January 18, 2005 | David F. Coppedge

A Proverb a Day Keeps the Doctor Away

Short, pithy statements of wisdom can keep you on the right health track, according to a press release from University of Toronto.  Bernard Choi offers some examples, like “seven days without exercise makes one weak.”

King Solomon had some pretty good ones:

  • A joyful heart is good medicine (17:22)
  • A wise man is strong (24:5)
  • The glory of young men is their strength (18:40)
  • A tranquil heart is life to the body (14:30)
  • Pleasant words are a honeycomb, sweet to the soul and healing to the bones (16:24)
  • Who has woe?  Who has sorrow? … Those who linger long over wine (23:29-30)
  • Bright eyes gladden the heart; good news puts fat on the bones (15:30)
  • Eat honey for it is good, and the honeycomb which is sweet to your taste; so shall knowledge of wisdom be to your soul. (24:13-14)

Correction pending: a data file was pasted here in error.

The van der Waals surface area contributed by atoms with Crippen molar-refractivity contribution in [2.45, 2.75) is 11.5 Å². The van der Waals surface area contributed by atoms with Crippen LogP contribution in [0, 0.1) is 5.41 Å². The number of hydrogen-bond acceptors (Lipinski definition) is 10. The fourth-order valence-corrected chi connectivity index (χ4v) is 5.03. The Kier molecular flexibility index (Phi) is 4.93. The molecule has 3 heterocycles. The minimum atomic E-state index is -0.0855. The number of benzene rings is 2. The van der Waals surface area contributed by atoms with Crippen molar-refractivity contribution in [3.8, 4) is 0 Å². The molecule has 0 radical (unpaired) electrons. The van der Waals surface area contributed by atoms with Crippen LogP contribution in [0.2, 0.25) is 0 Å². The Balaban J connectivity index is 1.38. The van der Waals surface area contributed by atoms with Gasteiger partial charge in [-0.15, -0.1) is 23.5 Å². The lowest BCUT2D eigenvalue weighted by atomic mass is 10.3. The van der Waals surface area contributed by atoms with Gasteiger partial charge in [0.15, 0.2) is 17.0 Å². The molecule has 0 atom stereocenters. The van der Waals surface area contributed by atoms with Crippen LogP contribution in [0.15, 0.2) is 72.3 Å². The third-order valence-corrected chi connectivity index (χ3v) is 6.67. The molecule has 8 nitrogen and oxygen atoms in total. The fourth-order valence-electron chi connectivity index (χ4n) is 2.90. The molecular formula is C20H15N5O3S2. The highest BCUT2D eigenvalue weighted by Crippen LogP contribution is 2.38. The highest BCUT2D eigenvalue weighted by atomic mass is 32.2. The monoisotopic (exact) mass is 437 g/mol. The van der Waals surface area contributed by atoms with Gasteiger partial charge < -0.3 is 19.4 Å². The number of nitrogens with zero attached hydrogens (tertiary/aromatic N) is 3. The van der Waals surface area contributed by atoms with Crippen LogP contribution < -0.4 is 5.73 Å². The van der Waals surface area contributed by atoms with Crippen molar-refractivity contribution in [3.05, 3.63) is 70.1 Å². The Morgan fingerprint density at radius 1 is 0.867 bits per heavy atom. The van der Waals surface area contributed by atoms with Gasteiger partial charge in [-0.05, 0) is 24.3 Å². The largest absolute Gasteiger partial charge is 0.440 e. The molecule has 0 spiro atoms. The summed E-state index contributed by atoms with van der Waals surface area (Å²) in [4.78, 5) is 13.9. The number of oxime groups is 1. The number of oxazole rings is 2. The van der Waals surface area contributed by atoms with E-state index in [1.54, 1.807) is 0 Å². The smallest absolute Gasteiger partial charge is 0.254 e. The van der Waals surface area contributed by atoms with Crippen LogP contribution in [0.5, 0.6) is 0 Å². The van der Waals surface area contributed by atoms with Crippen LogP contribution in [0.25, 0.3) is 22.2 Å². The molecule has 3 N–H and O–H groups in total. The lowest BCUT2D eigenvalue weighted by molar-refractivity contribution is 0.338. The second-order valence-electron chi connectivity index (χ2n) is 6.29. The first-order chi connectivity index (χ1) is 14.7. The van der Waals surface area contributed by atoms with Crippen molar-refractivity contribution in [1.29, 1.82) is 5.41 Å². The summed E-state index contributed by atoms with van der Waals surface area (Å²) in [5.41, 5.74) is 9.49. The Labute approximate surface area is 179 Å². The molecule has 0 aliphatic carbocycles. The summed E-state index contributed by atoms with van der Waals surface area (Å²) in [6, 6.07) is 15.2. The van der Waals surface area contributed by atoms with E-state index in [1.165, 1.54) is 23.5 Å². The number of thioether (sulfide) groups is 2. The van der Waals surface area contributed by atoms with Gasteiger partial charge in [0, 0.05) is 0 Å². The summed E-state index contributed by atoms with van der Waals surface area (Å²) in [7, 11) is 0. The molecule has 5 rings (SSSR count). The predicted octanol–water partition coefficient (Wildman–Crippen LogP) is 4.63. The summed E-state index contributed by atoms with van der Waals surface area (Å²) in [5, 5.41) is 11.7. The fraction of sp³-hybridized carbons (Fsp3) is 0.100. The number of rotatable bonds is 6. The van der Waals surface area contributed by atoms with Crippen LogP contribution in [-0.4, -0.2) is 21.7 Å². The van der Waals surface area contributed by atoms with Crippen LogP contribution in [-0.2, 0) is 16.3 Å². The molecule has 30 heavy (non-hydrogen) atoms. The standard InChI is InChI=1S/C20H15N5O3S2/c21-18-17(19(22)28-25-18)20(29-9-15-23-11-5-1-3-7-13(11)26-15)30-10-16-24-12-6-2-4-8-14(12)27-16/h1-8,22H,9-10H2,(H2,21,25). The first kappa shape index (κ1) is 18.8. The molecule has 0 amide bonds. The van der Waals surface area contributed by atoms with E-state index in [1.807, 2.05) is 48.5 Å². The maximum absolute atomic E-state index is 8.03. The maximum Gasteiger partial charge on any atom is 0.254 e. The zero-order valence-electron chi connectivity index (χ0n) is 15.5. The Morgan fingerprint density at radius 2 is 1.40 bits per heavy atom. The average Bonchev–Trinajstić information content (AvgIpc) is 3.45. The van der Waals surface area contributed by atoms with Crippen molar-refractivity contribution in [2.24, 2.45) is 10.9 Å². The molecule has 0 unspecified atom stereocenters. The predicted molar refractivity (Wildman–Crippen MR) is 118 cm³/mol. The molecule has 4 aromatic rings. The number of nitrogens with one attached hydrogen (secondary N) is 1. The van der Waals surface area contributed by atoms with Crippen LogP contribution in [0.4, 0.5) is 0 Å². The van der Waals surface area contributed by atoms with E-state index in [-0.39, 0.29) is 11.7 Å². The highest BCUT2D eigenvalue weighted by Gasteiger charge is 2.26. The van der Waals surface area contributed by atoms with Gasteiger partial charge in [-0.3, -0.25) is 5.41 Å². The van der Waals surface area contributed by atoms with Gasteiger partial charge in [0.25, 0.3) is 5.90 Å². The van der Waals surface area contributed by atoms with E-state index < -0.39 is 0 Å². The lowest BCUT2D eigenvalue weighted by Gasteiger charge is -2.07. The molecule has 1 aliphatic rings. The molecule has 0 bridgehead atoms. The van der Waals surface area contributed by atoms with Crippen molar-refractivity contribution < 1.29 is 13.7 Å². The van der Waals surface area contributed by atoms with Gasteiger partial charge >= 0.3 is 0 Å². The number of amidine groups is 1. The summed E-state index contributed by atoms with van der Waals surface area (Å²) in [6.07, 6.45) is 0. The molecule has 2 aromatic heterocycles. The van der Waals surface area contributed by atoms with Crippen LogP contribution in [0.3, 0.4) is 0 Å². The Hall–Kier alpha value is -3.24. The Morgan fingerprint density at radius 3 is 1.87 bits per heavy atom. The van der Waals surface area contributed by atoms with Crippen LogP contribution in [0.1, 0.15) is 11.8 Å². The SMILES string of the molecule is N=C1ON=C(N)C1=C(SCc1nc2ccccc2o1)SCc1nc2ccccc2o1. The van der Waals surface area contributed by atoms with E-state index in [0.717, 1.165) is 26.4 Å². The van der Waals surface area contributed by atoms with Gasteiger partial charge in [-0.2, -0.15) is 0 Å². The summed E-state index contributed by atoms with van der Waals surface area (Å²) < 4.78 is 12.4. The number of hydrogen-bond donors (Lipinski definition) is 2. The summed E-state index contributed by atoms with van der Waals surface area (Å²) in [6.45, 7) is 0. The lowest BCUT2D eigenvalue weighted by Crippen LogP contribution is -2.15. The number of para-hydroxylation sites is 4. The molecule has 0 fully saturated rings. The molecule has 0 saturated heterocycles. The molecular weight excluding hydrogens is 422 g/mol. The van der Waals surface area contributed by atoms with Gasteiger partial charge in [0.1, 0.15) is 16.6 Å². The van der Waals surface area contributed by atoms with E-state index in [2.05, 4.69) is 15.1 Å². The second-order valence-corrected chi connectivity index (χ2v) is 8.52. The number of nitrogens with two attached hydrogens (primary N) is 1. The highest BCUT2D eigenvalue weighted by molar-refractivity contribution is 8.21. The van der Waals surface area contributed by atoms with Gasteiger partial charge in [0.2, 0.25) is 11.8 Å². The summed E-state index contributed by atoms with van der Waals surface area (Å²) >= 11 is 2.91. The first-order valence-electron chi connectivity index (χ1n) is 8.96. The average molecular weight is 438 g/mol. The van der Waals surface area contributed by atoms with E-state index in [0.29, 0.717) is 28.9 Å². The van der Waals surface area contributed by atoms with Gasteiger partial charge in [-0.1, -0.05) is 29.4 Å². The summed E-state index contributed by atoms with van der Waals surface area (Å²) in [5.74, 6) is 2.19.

A proverb a day is good advice, but not all pithy sayings in Reader’s Digest or elsewhere are wise.  Pith without fruit is substance without nutrition.  Pick your proverbs with discernment.  The advantage of Solomon’s proverbs over Choi’s is that this wisest of kings gave attention not merely to physical health, but, more importantly, to spiritual health.  Notice how they are related.

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